My colleague Chris Doten asked me to suggest panelists for this congressional briefing on the role of new media in authoritarian states. Here are the highlights from Nathan Freitas‘s opening remarks along with my critiques:
- A bit of history on Twitter – the roots of this new media technology wave and specifically, Twitter, began in 2004 with an open source Web service called TXTmob. […] So Twitter was born out of an activist movement, so it’s no surprise that it’s come full circle and is being used that way again.
- During the Second World War and the Cold War, inventors, mathematicians used the first digital computers to play a critical role in the Allies’ efforts to stay in front of the Axis. During the Civil Rights movement the use of telephones, telegraphs and traditional social networks in churches and universities created a foundation to mobilize supporters throughout the South. And in recent years, hackers, nerds and geeks like myself have gravitated towards the social justice, environmental and human rights movements.
- So the idea of two guys in a garage in Silicon Valley has translated into teams of activists around the world using Skype, Facebook and Twitter to innovate and develop new systems to use the same grassroots organizing and non-violence techniques that have come from Gandhi, but in a new era.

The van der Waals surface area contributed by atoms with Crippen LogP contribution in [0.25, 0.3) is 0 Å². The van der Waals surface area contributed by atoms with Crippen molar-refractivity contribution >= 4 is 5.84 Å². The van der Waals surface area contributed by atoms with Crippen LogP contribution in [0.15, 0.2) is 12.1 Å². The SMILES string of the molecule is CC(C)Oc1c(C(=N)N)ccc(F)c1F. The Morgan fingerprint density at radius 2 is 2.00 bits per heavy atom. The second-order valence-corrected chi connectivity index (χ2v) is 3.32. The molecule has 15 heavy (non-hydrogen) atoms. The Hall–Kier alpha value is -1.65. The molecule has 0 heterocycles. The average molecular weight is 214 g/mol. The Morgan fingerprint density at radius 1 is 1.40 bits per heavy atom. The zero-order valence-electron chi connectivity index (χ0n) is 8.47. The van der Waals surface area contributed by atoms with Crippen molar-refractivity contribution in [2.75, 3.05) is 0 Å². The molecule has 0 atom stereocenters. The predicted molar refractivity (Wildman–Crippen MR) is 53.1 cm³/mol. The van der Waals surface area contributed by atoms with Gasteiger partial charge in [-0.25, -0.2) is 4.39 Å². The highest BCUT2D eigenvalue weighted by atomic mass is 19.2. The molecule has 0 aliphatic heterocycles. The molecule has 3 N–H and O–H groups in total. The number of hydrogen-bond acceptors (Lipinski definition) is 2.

- The fascinating thing about what happened in Burma in 2007 was the emergence of the video journalist. Someone with a very cheap digital camera broadcasting their message using the Internet: instant messaging, FTP file transfer – and ending up on the BBC. […] The idea that they could do that to cover their movement and even though the Saffron Revolution wasn’t successful, the impact they left in the world of activism about the possibility was very successful.
- The power of the moving image is unavoidable.
- In many cases, authoritarian states’ powers prove too formidable for new media technology. We saw this with Tibet in the uprisings last March. The only view that the world had of the uprising was from the Chinese state media. Internet was cut off, phone was cut off, reporters from around the world were blocked from accessing an area the size of Texas.
- However, the use of these tools brings serious risk to the user, their friends, family and broader movement. […] So we need to spend more time focusing on protecting activists, protecting these generations that take 20 years to rebuild if they’re decimated.
Me: Just one comment on this last point, the issue of risk and protection is why I wrote up this Guide on How to Communicate Securely in Repressive Environments.